Agricultural Soil Amendment Project

Project Overview

Project Type: Farmer/Rancher
Funds awarded in 2011: $14,870.00
Projected End Date: 12/31/2011
Region: Western
State: Arizona
Principal Investigator:
Bill Edwards
North Leupp Family Farms

Annual Reports


  • Vegetables: beans, cucurbits


  • Crop Production: crop rotation, cover crops
  • Education and Training: farmer to farmer, on-farm/ranch research
  • Pest Management: competition
  • Production Systems: holistic management
  • Soil Management: green manures, soil microbiology, organic matter

    Proposal summary:

    This project will be conducted at the North Leupp Family Farms (NLFF). NLFF is a 100-acre organically farmed, native/community-owned farm in the Western Agency of the Navajo Nation in the state of Arizona. Agricultural Soil Amendment Project (ASAP) will teach and demonstrate soil improvement to Native Navajo farmers. ASAP will demonstrate how to increase the soil nutrient content, improve soil quality, increase crop yield, and reduce alkaline buildup through the addition of soil amendments, composting, and cover copping. What sets this project apart is the use of Mycorrhizae fungi as a major component of the soil amendment process, along with the cover crop of annual rye, Dutch clover, field peas, tiller radish, and hairy vetch. “Over millions of years, mycorrhizal fungi and plants have formed a mutual dependence. The fungi are nourished by root exudates and in return bring great amounts of soil nutrients and moisture to their host plants. A mycorrhizal plant can uptake 100 times or more nutrients than one without the beneficial fungi.” -Dr. Michael Martin Melendrez.

    ASAP will conduct the soil management project using four ½ acre demonstration plots. The methods to be used will set-up field tests on the four ½ acre plots. One plot will be the control and three others will be comparison plots. All plots will be planted with Navajo White Corn, Tepary beans, Pinto beans, and Navajo summer and winter squash.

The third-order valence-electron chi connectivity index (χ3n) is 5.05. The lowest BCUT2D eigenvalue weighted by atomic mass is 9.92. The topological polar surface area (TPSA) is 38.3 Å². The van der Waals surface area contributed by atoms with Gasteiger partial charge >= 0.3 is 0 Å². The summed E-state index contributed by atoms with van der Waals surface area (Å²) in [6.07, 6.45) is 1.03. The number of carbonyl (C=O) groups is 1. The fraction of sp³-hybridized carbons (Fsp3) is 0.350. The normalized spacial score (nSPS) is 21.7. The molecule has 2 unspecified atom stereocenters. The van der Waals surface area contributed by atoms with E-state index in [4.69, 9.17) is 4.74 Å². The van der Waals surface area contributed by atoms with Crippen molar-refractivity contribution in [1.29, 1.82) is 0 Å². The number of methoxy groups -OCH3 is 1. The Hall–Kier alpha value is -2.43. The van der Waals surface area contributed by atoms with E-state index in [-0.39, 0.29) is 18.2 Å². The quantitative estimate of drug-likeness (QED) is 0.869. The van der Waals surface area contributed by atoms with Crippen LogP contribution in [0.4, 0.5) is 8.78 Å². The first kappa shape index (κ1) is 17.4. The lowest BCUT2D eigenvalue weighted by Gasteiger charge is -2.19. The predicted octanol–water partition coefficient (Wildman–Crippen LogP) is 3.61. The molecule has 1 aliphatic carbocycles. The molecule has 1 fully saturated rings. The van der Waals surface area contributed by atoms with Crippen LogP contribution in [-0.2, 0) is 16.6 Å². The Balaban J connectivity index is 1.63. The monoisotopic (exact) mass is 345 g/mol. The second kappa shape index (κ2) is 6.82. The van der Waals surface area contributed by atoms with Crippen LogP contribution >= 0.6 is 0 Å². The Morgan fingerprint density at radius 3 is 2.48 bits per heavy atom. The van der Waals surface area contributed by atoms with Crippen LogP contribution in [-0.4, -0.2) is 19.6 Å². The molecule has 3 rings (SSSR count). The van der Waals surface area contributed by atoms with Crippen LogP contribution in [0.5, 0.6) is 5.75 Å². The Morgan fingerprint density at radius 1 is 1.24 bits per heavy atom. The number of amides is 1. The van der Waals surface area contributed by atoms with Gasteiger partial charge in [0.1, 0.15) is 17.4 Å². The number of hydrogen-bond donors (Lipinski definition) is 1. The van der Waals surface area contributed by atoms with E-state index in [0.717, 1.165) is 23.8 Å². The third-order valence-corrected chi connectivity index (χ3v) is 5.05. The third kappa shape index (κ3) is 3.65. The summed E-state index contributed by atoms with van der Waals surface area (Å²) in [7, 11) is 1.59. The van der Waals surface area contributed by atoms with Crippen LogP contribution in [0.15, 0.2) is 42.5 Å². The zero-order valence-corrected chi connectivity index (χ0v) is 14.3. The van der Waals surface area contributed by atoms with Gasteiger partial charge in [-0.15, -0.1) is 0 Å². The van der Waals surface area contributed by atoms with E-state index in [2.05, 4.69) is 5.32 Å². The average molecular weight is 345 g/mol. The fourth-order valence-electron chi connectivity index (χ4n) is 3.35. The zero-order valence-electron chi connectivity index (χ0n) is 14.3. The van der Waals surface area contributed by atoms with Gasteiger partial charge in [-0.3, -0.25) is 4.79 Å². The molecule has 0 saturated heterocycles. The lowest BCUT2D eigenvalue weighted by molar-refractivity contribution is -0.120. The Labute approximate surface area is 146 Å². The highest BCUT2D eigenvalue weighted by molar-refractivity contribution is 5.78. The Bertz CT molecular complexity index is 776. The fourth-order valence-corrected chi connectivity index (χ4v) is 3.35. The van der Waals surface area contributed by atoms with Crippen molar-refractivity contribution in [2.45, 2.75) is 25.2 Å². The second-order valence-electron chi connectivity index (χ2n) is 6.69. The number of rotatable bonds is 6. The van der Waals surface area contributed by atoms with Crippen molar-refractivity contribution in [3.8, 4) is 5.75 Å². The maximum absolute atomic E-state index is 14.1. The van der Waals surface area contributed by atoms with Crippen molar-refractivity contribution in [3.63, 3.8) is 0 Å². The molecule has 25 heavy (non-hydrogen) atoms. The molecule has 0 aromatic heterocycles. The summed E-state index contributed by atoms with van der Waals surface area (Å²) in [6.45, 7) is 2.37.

Plot #1 will be the control plot. No compost, no soil amendments, no cover crop.
    Plot #2 Cover crop plus compost and composted animal manure will be added.
    Plot # 3 Cover crop plus Humates and Kelp meal will be added to the soil.
    Plot # 4 Cover crop plus compost and composted animal manure, plus organic soil amendments such as humus that has been inoculated with "mutualistic plant root microorganisms such as mycorrhizal fungi along with helper bacteria." All are certified organic material.

    Additional plant proteins will be added to the humus to support the mycorrhizal fungi and will help supply N-P-K to the soil. The produce from all plots will be weighed. Produce ripening dates will be recorded. Water usage will be recorded. Quality of produce will be recorded. The amount of weeds will also be recorded.

    A soil testing, as in the first demonstration, will be done at the beginning and at the end of the project.